Since You Went Away (1944)

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Jane, dear, I’m terribly proud of the way you’ve grown up. I’m sorry Pop missed it. When her husband  Tim leaves to fight in World War II, housewife Anne Hilton (Claudette Colbert) must struggle on alone to raise their two daughters, Jane (Jennifer Jones) and Bridget (Shirley Temple) in their midwestern town. With a tight budget, Anne is forced to take in two lodgers, elderly ex-soldier Col. William G. Smollett (Monty Woolley) and handsome Lt. Tony Willet (Joseph Cotten), a friend of Tim’s. However, loyal maid Fidelia (Hattie McDaniel) stays on unpaid and the makeshift household pulls together through home front hardships. Jane falls for Tony who is smitten with Anne, but when Smollett’s son Bill (Robert Walker) shows up, despite disappointing his father after failing West Point, Jane transfers her affections to him If only he could have been with me the day I went, all by myself, to the Statue of Liberty and read what it says there for the whole world to see. Do you know it? Anne Hilton, did you ever read it? Adapted by producer David O. Selznick from Margaret Buell Wilder’s eponymous novel, this is a super smooth and overlong helping of Americana from the home front, drenched in detail and emotion and amplified by the luxe shooting style of cinematographers Lee Garmes and Stanley Cortez.  It’s funny and sweet and heartwarming and touches on issues of post-combat injury with its depiction of military casualties. It’s a sweeping portrait of anxiety and unease at a troubling time when everyone is playing the same game of waiting to see if and when men will come home. Colbert does a fine job as the harried mother trying to make ends meet and dealing with the vagaries of fussy Smollett while Tony clearly wants more than friendship from her. Agnes Moorehead is superb as a catty, conscience-free neighbour. Temple is a revelation as the teenager while Jones is the romantic, wavering between crushes and finally falling for someone of her own age, with tragic consequences. Everyone is searching for a meaningful role. Directed by John Cromwell, who would later suffer under the HUAC blacklist, with uncredited work by Edward F. Cline, Tay Garnett and the ubiquitous Mr Selznick, who was also sleeping with Jones whom he later married when she and then-husband Walker divorced. Don’t you want to say good-bye?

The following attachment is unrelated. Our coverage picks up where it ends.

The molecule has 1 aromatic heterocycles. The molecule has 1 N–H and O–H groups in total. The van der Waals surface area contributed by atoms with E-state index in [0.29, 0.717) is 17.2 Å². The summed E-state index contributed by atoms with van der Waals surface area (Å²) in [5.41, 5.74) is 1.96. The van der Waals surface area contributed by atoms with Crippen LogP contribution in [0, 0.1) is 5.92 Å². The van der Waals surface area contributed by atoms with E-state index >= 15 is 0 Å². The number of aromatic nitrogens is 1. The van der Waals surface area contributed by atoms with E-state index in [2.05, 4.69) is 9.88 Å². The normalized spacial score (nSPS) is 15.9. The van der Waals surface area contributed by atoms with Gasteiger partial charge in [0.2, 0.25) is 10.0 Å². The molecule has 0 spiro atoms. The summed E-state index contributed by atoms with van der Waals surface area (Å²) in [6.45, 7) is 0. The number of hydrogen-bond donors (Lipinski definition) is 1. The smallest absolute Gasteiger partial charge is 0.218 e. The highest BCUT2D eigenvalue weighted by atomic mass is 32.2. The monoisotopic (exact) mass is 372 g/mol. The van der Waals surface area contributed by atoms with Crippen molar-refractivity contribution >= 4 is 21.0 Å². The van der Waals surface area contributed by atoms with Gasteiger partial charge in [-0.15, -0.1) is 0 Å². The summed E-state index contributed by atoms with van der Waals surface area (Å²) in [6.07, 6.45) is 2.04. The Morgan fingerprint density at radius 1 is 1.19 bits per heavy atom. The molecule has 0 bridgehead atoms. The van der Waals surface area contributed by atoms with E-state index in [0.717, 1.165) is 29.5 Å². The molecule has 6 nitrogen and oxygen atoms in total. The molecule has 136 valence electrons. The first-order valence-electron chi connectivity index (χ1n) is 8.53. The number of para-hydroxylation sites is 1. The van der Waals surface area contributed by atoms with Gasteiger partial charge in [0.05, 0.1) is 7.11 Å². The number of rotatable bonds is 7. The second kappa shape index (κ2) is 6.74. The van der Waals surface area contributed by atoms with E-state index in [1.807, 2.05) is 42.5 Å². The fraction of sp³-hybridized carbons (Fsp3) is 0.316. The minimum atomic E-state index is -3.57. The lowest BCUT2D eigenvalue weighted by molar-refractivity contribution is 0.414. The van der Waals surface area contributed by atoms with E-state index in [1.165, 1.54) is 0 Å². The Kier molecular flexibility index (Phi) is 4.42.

Arizona (1940)

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Did you ever see a man’s stomach tore open by a shotgun? Phoebe Titus (Jean Arthur) is the only woman in 1861 Tucson, Arizona and after falling for Peter Muncie (William Holden) who’s passing through, offers him a job in the freight company she’s just set up with Solomon Warner (Paul Harvey) the local storekeeper but he wants to see California and promises to return. Then charming southern dandy Jefferson Carteret (Warren William) shows up as the Civil War breaks out and coerces Phoebe’s main competitor Lazarus Ward (Porter Hall) into joining in with undermining her business while pretending to be her friend. He bribes local Indians to attack her wagon supply and meantime the Confederate troops secure local allegiance but are called away and Tucson is in trouble when Peter shows up with Union soldiers …  Gets on my dander how a doggone war interferes with the plans of people who want to mind their own business. Adapted by Claude Binyon (better known for romcoms and musicals) from the 1939 Clarence Budington Kelland novel, this was shot around the Sonoran Desert and takes a male genre and turns it into a battle of the sexes story with a distinct feminist twist. That makes sense when you have Arthur as the protagonist – with that can-do attitude and the gurgle of a voice, she’s perfectly cast and knew the territory after playing Calamity Jane in DeMille’s The Plainsman. Plus Binyon and director Wesley Ruggles had previously collaborated on a number of films presenting women in a great light, including the great screwball comedy True Confession (starring Carole Lombard) as well as the previous year’s collaboration with Arthur, Too Many Husbands, a version of the Enoch Arden story (by Somerset Maugham) trumped by My Favorite Wife at the box office. The personal touch abounds in this epic, the central asymmetrical romance with Holden (years younger than Arthur, who never looked her real age) matched by the villainy of William.  While we bide our time waiting for the sublime twist ending, played beautifully by Arthur, there’s lots of shoot ’em ups, murders, wartime action and a fantastically shot cattle rush. The film was made in blistering heat which added horribly to the discomfort and budget. Nonetheless it’s a great showcase for Arthur who revels in the situation and the witty lines gifted this pioneering frontier woman. She’s one tough cookie! The music by Victor Young is a series of  inventive orchestrations of and variations on Stephen Foster’s Jeanie With the Light Brown Hair.  If this is what it’s like to be in love I’m glad I’m only going to love once